ROTTERDAM – Before we get to the real fun stuff (Day 18 is IDENTIFY YOUR N.U.T.s, – I can’t wait!), today has a more serious teint to it.

We have read before that the Art of Manliness believes we have lost touch with our fellow Men (see FIND A MENTOR), which included our fathers. Manhood is a tricky business to be in, and we need all the guidance we can get, really. So I’ll have to warn you: this is going to get a tad bit sentimental:

The Old Man. Pops. Dad. Daddy. Father. Papa. By whichever named we call him, no matter whether he was a good dad or a horrible one, no man looms larger in a man’s life than his father. For better or worse, his influence is inescapable. He is our model for manhood. Thus few things elicit stronger feelings in a man than his father.

Every boy wants a perfect father. He wants the man who acts as protector when things go bump in the night, who teaches him out to break in a baseball glove and how to shave, who gives him advice on women, and who becomes a friend and confidant later in life.

I get the role model. No man looms larger in a man’s life than his father. Fair enough, – the first idea of manhood we get from early childhood on is the behaviour and character of our fathers. Although mine never taught me how to break in a baseball glove, and I really can’t remember him teaching me to shave. Until last year, he never gave me advice on women, either, and although I do consider him a friend of sorts, I am not sure if I am in that stage of “later in life” just yet.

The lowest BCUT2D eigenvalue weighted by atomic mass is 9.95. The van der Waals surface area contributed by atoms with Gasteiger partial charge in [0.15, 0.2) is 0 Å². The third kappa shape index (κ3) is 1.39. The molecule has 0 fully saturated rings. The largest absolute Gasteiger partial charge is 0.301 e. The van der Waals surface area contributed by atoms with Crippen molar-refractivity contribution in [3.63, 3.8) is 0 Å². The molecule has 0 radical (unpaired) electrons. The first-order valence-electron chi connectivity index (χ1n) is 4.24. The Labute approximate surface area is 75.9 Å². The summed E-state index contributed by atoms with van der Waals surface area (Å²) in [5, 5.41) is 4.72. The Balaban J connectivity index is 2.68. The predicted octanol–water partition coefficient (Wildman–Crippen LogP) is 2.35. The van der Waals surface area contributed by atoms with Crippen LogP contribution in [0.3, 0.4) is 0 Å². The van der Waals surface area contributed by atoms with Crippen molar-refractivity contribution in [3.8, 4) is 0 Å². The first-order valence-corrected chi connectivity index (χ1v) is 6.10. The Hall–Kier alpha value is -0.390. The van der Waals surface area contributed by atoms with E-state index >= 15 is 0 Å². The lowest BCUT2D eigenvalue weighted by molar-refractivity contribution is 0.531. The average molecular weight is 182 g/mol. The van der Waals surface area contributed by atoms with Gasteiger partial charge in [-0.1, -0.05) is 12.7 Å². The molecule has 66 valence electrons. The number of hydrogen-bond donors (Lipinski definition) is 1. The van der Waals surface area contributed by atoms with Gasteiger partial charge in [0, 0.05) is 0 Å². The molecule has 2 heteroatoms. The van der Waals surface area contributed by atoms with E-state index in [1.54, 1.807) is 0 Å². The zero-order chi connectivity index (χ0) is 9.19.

The feelings that exist between father and son are rarely expressed. Many of us still think about that one time our father said, “Son, I’m proud of you.” And many dads still cherish the time their sons said, “Thank you, Dad.

I told you it’d get sentimental.

Most of have never taken the time to really thank our dads for everything they’ve done for us and shown us or had the courage to acknowledge how much they’ve hurt us. Yet if we don’t understand how we feel about our dads, we can’t understand how they shaped us, and we can’t understand ourselves and why we turned out the way we did. So today we’re going to write a letter to our first models of manhood: our fathers.

I guess they wanted to cover all grounds here. There is a saying that says everyone’s parents fuck everyone up, so I imagine that includes our fathers. I have noticed that around my age (early to mid twenties), people start reflecting a bit more on their relationship with their parents, and mostly on figuring out which defining traits of yours you recognize in them. The exercise of contemplating on whether this is a result of nature or nurture is actually trying to decide which one of your traits are inescapable and which ones you get to change yourself. A simplicity that we cannot really afford since learnt and socialised behaviour is near to impossible to change anyways, especially when it comes to core characteristics and identity markers.

After finishing studying, everyone is trying to figure out what they want, and a big portion of the answer to that question is who you are and who you want to be. Naturally, that includes figuring out to what degree and it what ways you have been influenced by your parents.

Of course, within the parameters of this experiment, we’d have to focus more on masculinity in particular. However therapeutic this exercise might be, the letter undoubtedly has to include some narrative on the rite of passage from boy to man and how our fathers influenced that process.